Preparing for his next role

Dunwoodie intends to carry that focus on other people into his career as a pediatrician, hoping to be authentic, genuine, and present in each moment. Looking to leaders like Senior Associate Dean for Health Sciences Education Donald Brady, he finds examples of who he hopes to be as a clinician and person.

He says VUSM leaders set human examples that strengthen a welcoming community and show students how to interact with people they encounter in their careers: with humility and care.

“In thinking of effective, authentic leadership, I think of Dean Brady,” Dunwoodie said. “He’s warm, he’s kind, and he’s caring, but he’s also his own goofy, unique self who participated in our satirical Christmas Card and Cadaver Ball shenanigans. And the other members of our leadership team are the same way. They are unashamedly themselves and willing to be vulnerable and show us their strength through their vulnerability and humanity.”

As a future pediatrician, Dunwoodie realizes the importance of authenticity. Going to the hospital or for a doctor’s visit can be an unnerving experience for patients, especially children, and an authentic, personable approach and expression of care goes a long way in defusing fears.

Dr. Travis Crook, associate professor of pediatrics and hospital medicine, noticed Dunwoodie’s ability to provide calm attention to care, even in stressful contexts like leading classmates through a global pandemic.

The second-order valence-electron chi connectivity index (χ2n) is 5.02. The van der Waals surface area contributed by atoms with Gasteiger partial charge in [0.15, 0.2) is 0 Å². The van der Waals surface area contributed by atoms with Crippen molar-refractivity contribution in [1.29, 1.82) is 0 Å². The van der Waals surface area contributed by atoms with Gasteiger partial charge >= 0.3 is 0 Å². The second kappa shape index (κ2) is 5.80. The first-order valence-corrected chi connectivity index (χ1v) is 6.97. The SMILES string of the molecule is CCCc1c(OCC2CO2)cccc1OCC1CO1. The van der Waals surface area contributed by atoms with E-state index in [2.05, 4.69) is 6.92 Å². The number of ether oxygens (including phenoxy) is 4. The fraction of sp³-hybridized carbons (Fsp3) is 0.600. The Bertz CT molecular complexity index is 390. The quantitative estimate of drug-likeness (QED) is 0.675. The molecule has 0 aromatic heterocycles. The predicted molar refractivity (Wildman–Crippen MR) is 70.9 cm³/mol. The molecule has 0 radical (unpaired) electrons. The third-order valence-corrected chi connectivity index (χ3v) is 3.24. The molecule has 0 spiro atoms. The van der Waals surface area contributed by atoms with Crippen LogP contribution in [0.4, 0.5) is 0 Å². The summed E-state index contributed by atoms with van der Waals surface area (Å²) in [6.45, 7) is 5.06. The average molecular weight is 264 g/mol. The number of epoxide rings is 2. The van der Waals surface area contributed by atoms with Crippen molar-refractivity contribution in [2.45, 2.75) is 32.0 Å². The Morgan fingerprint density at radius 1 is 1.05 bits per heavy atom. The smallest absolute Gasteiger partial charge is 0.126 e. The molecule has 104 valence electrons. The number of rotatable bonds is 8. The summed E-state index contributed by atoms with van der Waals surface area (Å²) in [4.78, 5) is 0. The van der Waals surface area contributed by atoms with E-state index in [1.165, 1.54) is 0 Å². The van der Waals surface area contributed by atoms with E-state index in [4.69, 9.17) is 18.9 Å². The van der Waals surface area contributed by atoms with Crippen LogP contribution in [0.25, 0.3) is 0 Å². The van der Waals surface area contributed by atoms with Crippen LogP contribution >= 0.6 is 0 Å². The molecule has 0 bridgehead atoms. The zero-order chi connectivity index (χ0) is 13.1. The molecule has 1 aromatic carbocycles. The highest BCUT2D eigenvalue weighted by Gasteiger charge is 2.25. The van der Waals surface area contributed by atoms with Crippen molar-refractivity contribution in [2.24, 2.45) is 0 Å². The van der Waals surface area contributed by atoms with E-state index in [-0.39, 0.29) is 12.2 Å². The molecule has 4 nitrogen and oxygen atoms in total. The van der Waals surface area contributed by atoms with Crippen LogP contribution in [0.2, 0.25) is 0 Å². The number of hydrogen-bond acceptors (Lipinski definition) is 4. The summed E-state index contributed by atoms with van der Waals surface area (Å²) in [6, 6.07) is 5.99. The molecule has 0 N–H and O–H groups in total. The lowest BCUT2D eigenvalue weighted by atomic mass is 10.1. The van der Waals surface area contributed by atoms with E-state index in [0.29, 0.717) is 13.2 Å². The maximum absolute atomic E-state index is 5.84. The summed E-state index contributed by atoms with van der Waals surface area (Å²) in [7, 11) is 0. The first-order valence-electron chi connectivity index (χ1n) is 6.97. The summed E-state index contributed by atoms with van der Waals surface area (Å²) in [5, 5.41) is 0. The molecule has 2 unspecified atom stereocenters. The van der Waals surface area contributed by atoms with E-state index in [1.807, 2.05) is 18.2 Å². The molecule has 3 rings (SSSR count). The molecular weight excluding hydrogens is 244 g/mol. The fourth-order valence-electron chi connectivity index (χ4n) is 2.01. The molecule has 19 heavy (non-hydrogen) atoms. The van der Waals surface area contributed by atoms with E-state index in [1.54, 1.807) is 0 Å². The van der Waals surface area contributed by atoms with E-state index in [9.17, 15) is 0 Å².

“[Leland] is incredibly adaptable and performs exceedingly well under pressure,” Crook said. “He remains unflappable in the face of adversity, which inspires confidence and promotes calmness in those around him. He has had a tremendous amount of strain and difficulties placed upon him in his four years here at VUSM and he has handled it all with grace and aplomb…He is humble, considerate, and intentional; he makes sure that everyone is comfortable, first and foremost, and leads by example.

“One of the unique, innate qualities that Leland possesses is how forthright and earnest he is. He engenders trust in those around him – from his patients to his peers, to his work teams, to his attendings. He engages in a deep and meaningful way that assures that he cares and is fully present and devoted to what he is doing. Leland’s patients know that they have been heard, their concerns are valued, and that they can rest assured that Leland will work with their best interests truly at heart.  Caring is a term that is thrown around in the field of medicine, but it is rare to find individuals that care on Leland’s level; his ownership and investment in his patients, and the medical community as a whole, is admirable and precious.”

Setting the final scene

In March, Dunwoodie received a call from his brother who visited Nashville – and the famous house near campus – for Match Day festivities.

“It was just really fun to see the Natchez House in action one last time,” he said.

Those words transported Dunwoodie back to his first night at the house when all five roommates went out for dinner for the first time. He thought about Halloween in 2020 as they sat on the front porch, using a socially-distant pulley system to send candy baggies down the sidewalk to children in the community. He thought about that first Thanksgiving learning how to not poison dinner guests. And he thought about how much he grew thanks to his friends’ support and innovative minds.